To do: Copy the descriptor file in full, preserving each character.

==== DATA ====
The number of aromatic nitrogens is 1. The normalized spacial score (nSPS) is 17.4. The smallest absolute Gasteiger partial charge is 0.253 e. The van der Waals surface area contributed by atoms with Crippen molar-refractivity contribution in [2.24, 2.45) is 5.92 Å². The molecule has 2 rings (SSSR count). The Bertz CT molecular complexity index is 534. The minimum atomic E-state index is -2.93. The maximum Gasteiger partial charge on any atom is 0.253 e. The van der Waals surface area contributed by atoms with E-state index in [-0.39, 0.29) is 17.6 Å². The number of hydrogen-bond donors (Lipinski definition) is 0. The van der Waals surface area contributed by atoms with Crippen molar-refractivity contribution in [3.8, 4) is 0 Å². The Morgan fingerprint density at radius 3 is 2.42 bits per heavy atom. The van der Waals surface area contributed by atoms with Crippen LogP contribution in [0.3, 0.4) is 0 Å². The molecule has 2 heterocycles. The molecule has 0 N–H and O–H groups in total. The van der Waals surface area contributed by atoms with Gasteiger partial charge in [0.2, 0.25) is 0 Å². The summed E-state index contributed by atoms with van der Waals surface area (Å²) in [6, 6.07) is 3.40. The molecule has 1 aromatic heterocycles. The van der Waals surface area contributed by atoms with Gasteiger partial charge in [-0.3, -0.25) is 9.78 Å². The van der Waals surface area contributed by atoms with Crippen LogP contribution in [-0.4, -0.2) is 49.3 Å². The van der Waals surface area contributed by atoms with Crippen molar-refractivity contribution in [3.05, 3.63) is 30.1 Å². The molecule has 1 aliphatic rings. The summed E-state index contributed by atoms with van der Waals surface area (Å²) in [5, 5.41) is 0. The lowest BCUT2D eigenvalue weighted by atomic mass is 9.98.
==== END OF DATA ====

The number of aromatic nitrogens is 1. The normalized spacial score (nSPS) is 17.4. The smallest absolute Gasteiger partial charge is 0.253 e. The van der Waals surface area contributed by atoms with Crippen molar-refractivity contribution in [2.24, 2.45) is 5.92 Å². The molecule has 2 rings (SSSR count). The Bertz CT molecular complexity index is 534. The minimum atomic E-state index is -2.93. The maximum Gasteiger partial charge on any atom is 0.253 e. The van der Waals surface area contributed by atoms with E-state index in [-0.39, 0.29) is 17.6 Å². The number of hydrogen-bond donors (Lipinski definition) is 0. The van der Waals surface area contributed by atoms with Crippen molar-refractivity contribution in [3.8, 4) is 0 Å². The Morgan fingerprint density at radius 3 is 2.42 bits per heavy atom. The van der Waals surface area contributed by atoms with Crippen LogP contribution in [0.3, 0.4) is 0 Å². The molecule has 2 heterocycles. The molecule has 0 N–H and O–H groups in total. The van der Waals surface area contributed by atoms with Gasteiger partial charge in [0.2, 0.25) is 0 Å². The summed E-state index contributed by atoms with van der Waals surface area (Å²) in [6, 6.07) is 3.40. The molecule has 1 aromatic heterocycles. The van der Waals surface area contributed by atoms with Gasteiger partial charge in [-0.3, -0.25) is 9.78 Å². The van der Waals surface area contributed by atoms with Crippen LogP contribution in [-0.4, -0.2) is 49.3 Å². The van der Waals surface area contributed by atoms with Crippen molar-refractivity contribution in [3.05, 3.63) is 30.1 Å². The molecule has 1 aliphatic rings. The summed E-state index contributed by atoms with van der Waals surface area (Å²) in [5, 5.41) is 0. The lowest BCUT2D eigenvalue weighted by atomic mass is 9.98.